Author: Martin Salisbury
Publication: Thames & Hudson, hardcover, 2017
Genre: Nonfiction/Books about Books/ArtDescription: This book describes the history of the dust jacket, beginning in the 1920s, as an illustrated art form that is decorative and promotional, rather than merely providing protection. The author provides background on the subject, then focuses on more than 50 illustrators who were influencers of the period, some of whom became household names (that is, depending on your household). The book contains four-page spreads of these illustrators with biographical information, along with some of their best-known or interesting work, reflecting visual style and changes in the industry during the fifty years covered.My Impression: It is such a pleasure after a hectic day of work to sit and look at beautiful books. I learned about this book in a glowing LA Times review. If you are interested in art and books, I suggest you watch this video which captures the beauty of the interior pages. It is delightful to page through, whether or not one is familiar with the illustrator. In fact, the author/collector, a professor of Illustration at a British university, points out that few dust jackets are signed so apart from illustrators whose style is instantly recognizable like Edward Gorey or Edward Ardizzone, his research must have been a lot like detective work. The dust jacket was intended to promote the book and author (and occasionally, the publisher or brand), not the artist.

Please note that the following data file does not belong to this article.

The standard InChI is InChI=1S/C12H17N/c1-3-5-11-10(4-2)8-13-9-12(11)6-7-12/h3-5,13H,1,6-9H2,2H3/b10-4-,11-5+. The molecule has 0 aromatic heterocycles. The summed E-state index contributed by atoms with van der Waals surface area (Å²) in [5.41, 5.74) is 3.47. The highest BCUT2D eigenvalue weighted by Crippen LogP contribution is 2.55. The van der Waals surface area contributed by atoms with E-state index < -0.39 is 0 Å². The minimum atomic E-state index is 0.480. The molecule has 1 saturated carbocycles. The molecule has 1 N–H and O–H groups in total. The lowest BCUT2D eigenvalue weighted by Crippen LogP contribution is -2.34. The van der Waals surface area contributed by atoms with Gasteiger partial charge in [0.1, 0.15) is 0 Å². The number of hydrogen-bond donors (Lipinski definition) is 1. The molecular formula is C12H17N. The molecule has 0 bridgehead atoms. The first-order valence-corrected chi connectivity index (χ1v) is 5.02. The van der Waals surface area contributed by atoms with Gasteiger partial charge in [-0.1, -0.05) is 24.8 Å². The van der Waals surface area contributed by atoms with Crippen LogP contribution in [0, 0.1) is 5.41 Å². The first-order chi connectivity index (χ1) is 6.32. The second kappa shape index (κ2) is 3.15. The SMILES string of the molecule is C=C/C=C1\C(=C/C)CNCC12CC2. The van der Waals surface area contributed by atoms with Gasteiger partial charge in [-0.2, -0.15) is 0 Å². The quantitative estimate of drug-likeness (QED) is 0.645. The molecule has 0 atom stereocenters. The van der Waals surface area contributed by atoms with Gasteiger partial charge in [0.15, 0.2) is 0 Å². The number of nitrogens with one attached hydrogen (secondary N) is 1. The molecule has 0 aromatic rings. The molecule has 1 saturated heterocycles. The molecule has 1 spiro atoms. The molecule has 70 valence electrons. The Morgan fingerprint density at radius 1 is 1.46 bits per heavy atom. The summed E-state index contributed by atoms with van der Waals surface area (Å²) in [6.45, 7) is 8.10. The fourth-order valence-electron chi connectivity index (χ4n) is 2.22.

Two that will be recognizable to my readers are Tom’s Midnight Garden by Susan Einzig for which she was paid £100 in 1958 by Oxford University Press and The Borrowers by Mary Norton, designed by the popular husband and wife team, Americans Beth and Joe Krush. The Krushes were also known for their illustrations of authors Elizabeth Enright, Virginia Sorensen, and Sydney Taylor, to name just a few. For more on the Krushes, click here. I also really like the cover of Bless This Day by my beloved Elfrida Vipont, designed by Harold Jones.
My grandmother, who loved books as much as anyone, discarded the dust jackets of her books published in the 50s and 60s, which always puzzled me. Later, she changed her mind and I felt some of her unjacketed books looked very reproachfully at their better-dressed cohorts.
Links: Amazon * Barnes & Noble * Book Depository * LibrariesSource: Boston Public Library